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Faith and civic leaders from five countries call for large-scale investment in community-led development in Central America

More than 325 faith-based and civic groups and leaders, including twenty Catholic and Episcopal Bishops from El Salvador, Honduras, Guatemala, Mexico, and the U.S., are calling on President-elect Biden to fundamentally change U.S. policy toward Central America to address the root causes of unemployment, climate change, corruption and violence driving people north.

“Families can only bear so much suffering. The devastation caused by Hurricanes Eta and Iota is a direct result of climate change and failure to invest in basic services and sustainable development in poor and indigenous communities,” said Cardinal Álvaro Ramazzini, of Huehuetenango, Guatemala. “It is immoral and short-sighted to punish people for trying to survive rather than sincerely addressing the underlying causes that lead them to leave the homes and communities they love.”

”In every migrant seeking refuge at the US-Mexico border, God is calling us to hear the cry of the poor and the cry of the earth in the Americas. Jesus calls us to solidarity with the young people who cannot find work, the families terrorized by crime, the indigenous communities forced from their lands, and the human rights defenders working to build a more just society in Central America.” said Bishop Mark Seitz of El Paso, Texas. “It’s time to turn the page on wall building, detention, and deportation and finally take up our responsibility as a country to honestly and boldly address the root causes of migration.”

“We have a generational opportunity to turn the page on Central America policy. Our message to President-elect Biden is clear: if we’re serious about addressing the root causes of migration we need to fundamentally change how the U.S. relates to the region,” said Dylan Corbett, Executive Director of Hope Border Institute. “We need safe and legal ways for people to reunite with family, work, and seek refuge, and we need to reject the militarization of borders and criminalization of migrants.”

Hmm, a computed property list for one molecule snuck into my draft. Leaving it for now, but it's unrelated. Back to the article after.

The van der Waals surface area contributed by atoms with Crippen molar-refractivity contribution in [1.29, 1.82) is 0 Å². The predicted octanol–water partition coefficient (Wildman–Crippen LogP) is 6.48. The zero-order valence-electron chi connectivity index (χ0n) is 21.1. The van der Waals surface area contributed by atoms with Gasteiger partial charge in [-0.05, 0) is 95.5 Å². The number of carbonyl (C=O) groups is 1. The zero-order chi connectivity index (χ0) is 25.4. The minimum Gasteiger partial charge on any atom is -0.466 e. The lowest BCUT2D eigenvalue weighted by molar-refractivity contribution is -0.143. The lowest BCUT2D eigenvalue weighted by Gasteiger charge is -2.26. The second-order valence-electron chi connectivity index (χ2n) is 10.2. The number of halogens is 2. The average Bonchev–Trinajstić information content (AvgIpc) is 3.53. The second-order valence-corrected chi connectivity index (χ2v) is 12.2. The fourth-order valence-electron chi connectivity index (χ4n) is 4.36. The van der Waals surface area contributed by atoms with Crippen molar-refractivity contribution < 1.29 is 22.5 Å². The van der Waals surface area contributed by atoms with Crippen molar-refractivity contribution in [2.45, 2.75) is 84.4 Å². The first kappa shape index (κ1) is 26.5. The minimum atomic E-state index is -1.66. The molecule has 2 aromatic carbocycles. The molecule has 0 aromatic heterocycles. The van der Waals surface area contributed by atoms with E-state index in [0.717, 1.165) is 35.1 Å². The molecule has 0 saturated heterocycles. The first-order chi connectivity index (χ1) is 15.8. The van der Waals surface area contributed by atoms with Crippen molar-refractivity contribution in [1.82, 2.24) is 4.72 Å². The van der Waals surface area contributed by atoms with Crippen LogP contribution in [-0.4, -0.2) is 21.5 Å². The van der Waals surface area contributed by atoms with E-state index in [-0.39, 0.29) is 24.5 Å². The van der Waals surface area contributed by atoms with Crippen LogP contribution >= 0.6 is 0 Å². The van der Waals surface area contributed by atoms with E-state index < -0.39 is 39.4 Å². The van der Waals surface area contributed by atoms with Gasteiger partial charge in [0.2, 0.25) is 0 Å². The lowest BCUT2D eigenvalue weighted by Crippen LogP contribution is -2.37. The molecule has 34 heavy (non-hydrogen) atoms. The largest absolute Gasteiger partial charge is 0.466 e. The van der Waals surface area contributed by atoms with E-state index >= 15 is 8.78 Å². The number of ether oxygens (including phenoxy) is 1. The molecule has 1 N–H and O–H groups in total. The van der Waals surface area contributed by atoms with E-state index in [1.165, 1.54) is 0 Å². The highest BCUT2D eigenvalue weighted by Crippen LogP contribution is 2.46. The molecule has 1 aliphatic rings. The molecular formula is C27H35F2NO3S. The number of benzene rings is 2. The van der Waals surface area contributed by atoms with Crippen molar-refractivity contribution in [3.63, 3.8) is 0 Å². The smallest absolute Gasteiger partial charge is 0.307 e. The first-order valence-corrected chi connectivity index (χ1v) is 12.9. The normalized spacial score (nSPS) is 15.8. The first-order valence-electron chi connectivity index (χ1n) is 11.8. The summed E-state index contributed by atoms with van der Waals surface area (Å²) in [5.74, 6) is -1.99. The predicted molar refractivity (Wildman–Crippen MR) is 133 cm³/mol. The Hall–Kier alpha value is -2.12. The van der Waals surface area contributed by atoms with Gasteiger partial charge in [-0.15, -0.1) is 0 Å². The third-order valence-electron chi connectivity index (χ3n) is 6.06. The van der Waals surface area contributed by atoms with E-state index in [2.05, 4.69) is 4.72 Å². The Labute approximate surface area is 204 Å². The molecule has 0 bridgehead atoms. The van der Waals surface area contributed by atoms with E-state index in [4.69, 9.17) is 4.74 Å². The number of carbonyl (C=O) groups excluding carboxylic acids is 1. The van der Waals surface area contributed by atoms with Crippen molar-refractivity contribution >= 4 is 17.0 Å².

“People in the U.S. may not understand that we are working every da to make our communities places where people see their future. That’s why we’re fighting for every family in El Salvador to have clean water, land rights, paved roads, health clinics, and good jobs,” said Deisy Cruz, a community organizer with Communities of Faith Organizing for Action in San Salvador. “The U.S. could make a bigger difference if it spent aid on priorities set by local communities.”

“Past efforts to address root causes have fallen short because they were too small in relation to the scale of the economic and climate crises facing the region, and too focused on security rather than long-term sustainable community development,” said Cecilia Suárez of Mexico. ”We need to embrace local civic and faith-based organizations as partners at the front-end in designing programs, policies, and legislation. That’s what this new regional Root Causes initiative is meant to change.”

“We pray that President-elect Biden makes Central America a priority and treats those of us working to make life better for families in the region as partners,” said Sister Marcela Cundafe Cruz, Justice, Peace and Integrity of Creation/Honduras.

“Our message to the new administration is that we need to treat people from Central America and Mexico with humanity, whether they are in the U.S. or in their home countries,” said Omar Angel Perez from Congregation Action Network in the Washington, DC area and Faith in Action’s immigrant rights campaign, LA RED. ”Ending the abuse and mistreatment of immigrant families in the U.S. and ceasing to bully our neighbors to the south go hand-in-hand.”

Root Causes Policy Framework


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